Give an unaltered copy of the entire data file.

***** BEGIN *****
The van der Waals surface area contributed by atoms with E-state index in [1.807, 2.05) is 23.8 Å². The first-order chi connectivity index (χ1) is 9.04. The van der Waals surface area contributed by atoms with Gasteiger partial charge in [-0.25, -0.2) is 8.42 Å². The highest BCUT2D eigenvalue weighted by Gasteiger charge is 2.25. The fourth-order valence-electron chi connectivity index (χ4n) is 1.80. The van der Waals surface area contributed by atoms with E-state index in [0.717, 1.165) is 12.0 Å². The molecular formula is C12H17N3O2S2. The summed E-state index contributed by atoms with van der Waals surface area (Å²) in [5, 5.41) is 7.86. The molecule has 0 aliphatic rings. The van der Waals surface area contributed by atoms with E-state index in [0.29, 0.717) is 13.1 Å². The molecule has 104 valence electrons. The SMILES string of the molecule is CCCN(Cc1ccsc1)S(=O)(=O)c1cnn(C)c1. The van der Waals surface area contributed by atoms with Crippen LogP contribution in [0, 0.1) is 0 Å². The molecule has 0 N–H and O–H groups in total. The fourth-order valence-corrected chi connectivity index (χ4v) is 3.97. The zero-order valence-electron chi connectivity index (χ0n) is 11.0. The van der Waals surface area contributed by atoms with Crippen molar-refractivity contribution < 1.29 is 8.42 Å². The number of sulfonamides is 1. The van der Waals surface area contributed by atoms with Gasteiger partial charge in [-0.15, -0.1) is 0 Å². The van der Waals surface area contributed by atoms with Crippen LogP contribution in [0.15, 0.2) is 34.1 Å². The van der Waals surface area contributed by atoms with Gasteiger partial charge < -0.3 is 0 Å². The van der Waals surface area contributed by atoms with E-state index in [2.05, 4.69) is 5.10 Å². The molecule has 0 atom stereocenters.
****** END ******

The van der Waals surface area contributed by atoms with E-state index in [1.807, 2.05) is 23.8 Å². The first-order chi connectivity index (χ1) is 9.04. The van der Waals surface area contributed by atoms with Gasteiger partial charge in [-0.25, -0.2) is 8.42 Å². The highest BCUT2D eigenvalue weighted by Gasteiger charge is 2.25. The fourth-order valence-electron chi connectivity index (χ4n) is 1.80. The van der Waals surface area contributed by atoms with E-state index in [0.717, 1.165) is 12.0 Å². The molecular formula is C12H17N3O2S2. The summed E-state index contributed by atoms with van der Waals surface area (Å²) in [5, 5.41) is 7.86. The molecule has 0 aliphatic rings. The van der Waals surface area contributed by atoms with E-state index in [0.29, 0.717) is 13.1 Å². The molecule has 104 valence electrons. The SMILES string of the molecule is CCCN(Cc1ccsc1)S(=O)(=O)c1cnn(C)c1. The van der Waals surface area contributed by atoms with Crippen LogP contribution in [0, 0.1) is 0 Å². The molecule has 0 N–H and O–H groups in total. The fourth-order valence-corrected chi connectivity index (χ4v) is 3.97. The zero-order valence-electron chi connectivity index (χ0n) is 11.0. The van der Waals surface area contributed by atoms with Crippen molar-refractivity contribution < 1.29 is 8.42 Å². The number of sulfonamides is 1. The van der Waals surface area contributed by atoms with Gasteiger partial charge in [-0.15, -0.1) is 0 Å². The van der Waals surface area contributed by atoms with Crippen LogP contribution in [0.15, 0.2) is 34.1 Å². The van der Waals surface area contributed by atoms with Gasteiger partial charge < -0.3 is 0 Å². The van der Waals surface area contributed by atoms with E-state index in [2.05, 4.69) is 5.10 Å². The molecule has 0 atom stereocenters.